Pornographers & Perverts are Modern Literary Giants — June 16, 2017

DH Lawrence (left) and Joyce. Click to enlarge

DH Lawrence (left) and Joyce. Click to enlarge

In a satanic cult, such as modern society has become, sickness is portrayed as health. Thus James Joyce who indulged in coprophilia is treated as a shining beacon for society.
An obsession with human excrement is one of the hallmarks of Satanism, so it may be no coincidence that as scatology, and even coprophilia, have been mainstreamed in sitcoms and popular culture generally.

by Jude Duffy — (

James Joyce’s  celebrated novel Ulysses was irredeemably filthy. So said D. H. Lawrence. In spite of Lawrence’s assessment, Ulysses was widely hailed as a work of genius, and Joyce is still regarded as one of the giants of 20th century literature. In Ireland, in particular, liberal anti-Catholics predictably lionized him as a national martyr for the cause of free expression against a repressive authoritarian Church.
Yet Ulysses really was “filth”, or at least deeply preoccupied with filth. The book dwells at considerable length on the excretory bodily functions of the main characters.
Champions of Joyce, including the Anglo- Irish literary academic and homosexual activist, David Norris, insist that the author doesn’t devote any more attention to toilet matters in Ulysses than they merit in the account of a  normal day (which is what the book purports to be.) But in truth, the stream of consciousness soliloquies of the book’s heroine Molly Bloom suggest an author in the grip of a rather unhealthy obsession with women’s excretory functions.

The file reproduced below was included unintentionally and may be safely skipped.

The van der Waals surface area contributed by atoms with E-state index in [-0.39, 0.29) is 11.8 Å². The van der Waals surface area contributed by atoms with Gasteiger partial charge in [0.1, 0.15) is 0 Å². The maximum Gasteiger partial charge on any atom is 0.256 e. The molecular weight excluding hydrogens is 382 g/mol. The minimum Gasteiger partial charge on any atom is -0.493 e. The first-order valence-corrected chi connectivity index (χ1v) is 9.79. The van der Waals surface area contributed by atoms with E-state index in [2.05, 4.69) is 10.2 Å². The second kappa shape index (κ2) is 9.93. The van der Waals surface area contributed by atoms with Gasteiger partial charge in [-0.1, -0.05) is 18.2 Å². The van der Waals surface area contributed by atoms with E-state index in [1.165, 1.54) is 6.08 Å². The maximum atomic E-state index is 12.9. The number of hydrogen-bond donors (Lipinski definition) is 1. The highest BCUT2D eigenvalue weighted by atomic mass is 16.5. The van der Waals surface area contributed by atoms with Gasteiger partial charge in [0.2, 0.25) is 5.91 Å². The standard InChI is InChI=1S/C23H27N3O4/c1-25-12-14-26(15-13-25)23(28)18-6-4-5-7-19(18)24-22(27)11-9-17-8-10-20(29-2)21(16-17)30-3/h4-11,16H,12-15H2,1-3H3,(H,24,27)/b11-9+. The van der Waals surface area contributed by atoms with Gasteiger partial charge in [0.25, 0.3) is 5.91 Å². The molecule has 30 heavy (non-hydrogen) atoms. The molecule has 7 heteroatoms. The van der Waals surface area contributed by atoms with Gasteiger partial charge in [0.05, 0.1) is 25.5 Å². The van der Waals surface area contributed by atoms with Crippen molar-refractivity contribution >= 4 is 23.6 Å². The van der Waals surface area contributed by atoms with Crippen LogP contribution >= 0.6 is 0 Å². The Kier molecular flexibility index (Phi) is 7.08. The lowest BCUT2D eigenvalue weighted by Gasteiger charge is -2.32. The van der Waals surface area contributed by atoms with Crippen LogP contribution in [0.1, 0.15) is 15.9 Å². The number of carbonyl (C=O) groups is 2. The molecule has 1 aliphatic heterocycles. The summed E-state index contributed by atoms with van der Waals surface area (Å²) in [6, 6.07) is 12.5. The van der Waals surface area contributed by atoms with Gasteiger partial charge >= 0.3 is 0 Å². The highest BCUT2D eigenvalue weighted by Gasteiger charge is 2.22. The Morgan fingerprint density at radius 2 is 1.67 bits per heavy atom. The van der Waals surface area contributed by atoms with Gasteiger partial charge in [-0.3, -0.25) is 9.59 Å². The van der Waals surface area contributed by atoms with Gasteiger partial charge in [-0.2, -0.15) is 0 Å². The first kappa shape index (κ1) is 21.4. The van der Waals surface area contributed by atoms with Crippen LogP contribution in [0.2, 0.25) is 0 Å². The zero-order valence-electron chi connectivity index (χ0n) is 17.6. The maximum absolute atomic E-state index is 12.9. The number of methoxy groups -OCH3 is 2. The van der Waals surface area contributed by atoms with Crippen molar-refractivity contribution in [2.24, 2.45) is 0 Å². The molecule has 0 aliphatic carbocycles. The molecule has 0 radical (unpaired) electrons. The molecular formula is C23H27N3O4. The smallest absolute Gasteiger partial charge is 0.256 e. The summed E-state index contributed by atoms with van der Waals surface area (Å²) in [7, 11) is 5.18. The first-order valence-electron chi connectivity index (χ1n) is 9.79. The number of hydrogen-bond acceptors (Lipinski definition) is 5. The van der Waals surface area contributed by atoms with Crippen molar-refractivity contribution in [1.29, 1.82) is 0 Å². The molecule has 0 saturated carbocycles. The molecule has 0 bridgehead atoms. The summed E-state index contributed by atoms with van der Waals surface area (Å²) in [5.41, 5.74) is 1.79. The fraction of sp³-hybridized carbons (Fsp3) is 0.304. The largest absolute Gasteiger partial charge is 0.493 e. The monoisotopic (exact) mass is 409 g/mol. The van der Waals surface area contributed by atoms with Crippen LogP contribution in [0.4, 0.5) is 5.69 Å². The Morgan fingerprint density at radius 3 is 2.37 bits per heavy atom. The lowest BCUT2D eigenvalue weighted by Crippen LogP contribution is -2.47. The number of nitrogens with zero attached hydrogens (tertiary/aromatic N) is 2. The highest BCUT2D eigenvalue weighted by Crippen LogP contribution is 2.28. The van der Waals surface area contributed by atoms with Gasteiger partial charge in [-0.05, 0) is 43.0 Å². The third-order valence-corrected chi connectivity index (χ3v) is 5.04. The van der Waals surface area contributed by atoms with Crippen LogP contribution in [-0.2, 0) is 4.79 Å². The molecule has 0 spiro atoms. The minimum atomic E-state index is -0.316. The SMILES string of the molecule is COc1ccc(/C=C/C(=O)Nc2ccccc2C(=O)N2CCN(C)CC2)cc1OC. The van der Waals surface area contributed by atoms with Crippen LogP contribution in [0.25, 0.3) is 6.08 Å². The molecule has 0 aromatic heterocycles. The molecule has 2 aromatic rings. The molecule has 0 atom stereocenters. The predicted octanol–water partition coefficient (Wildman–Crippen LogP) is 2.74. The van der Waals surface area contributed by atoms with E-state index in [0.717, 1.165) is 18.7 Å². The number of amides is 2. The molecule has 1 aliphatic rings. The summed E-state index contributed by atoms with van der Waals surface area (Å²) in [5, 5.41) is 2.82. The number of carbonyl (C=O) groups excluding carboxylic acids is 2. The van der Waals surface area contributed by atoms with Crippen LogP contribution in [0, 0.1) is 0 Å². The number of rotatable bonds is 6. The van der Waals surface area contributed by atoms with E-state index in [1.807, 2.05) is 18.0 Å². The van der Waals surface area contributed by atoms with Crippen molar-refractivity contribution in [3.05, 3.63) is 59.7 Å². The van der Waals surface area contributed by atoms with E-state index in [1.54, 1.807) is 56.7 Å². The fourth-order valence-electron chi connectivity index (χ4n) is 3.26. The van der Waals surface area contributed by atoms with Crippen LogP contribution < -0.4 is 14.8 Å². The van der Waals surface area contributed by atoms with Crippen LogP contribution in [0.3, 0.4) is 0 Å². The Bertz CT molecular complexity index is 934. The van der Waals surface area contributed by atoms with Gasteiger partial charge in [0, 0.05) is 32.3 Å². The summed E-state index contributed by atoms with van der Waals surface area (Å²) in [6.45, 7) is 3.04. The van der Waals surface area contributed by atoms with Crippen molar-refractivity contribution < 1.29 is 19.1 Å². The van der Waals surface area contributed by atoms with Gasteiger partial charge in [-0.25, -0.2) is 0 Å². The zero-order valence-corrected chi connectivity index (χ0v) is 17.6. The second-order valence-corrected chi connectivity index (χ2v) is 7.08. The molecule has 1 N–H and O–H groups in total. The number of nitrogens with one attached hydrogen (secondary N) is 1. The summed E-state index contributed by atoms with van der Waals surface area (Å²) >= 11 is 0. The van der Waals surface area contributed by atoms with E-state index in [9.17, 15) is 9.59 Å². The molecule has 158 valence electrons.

In any case Joyce’s own letters to his long-time lover and eventual wife, Norah Barnacle, confirm that he had strong coprophiliac tendencies: If asking one’s sexual partner to pooh on you isn’t filthy, what exactly is? Faeces is synonymous with disease, foul smells, flies, and so on, so to call Joyce’s fixation unhealthy is not simply a figurative use of the term. This is all documented in Brenda Maddox’s book Nora (1988) from Nora’s letters.
We have seen in Joyce’s 1909 letters to Nora that Joyce was avidly coprophilic. Joyce scholar Clive Hart states, ‘There can be no denying that Joyce found everything associated with evacuation unusually pleasurable…’ In Finnegans Wake Kate’s monologue ends with this passage:
joyce thumb nose‘And whowasit youwasit propped the pot in the yard and whatinthe nameofsen lukeareyou rubbinthe sideofthe flureofthe lobbywith. Shite! will you have a plateful? Tak.’ Later in the same work we find Joyce’s verbal version of his own thumb-nosing drawing that we have reproduced at the left: ‘…kissists my exits’. (Source)
Waldo Frank who lived in the same house as Joyce said Joyce’s attitude to modern literature was “ironic.” Joyce knew it was a fraud.
Needless to say, Joyce  was not the first writer to have perverse sexual appetites, but his “modernity” partly lies in his use of the novel to seek public acceptance of his own perversions. More remarkably still, the literary world, and eventually the wider society, gave him the validation he sought.
His face has featured on Irish banknotes; he has a small Dublin street named after him, and there are countless seminars devoted to his books held throughout the world. Not bad for a  writer Virginia Woolf  once likened to “a queasy undergraduate squeezing his pimples.”



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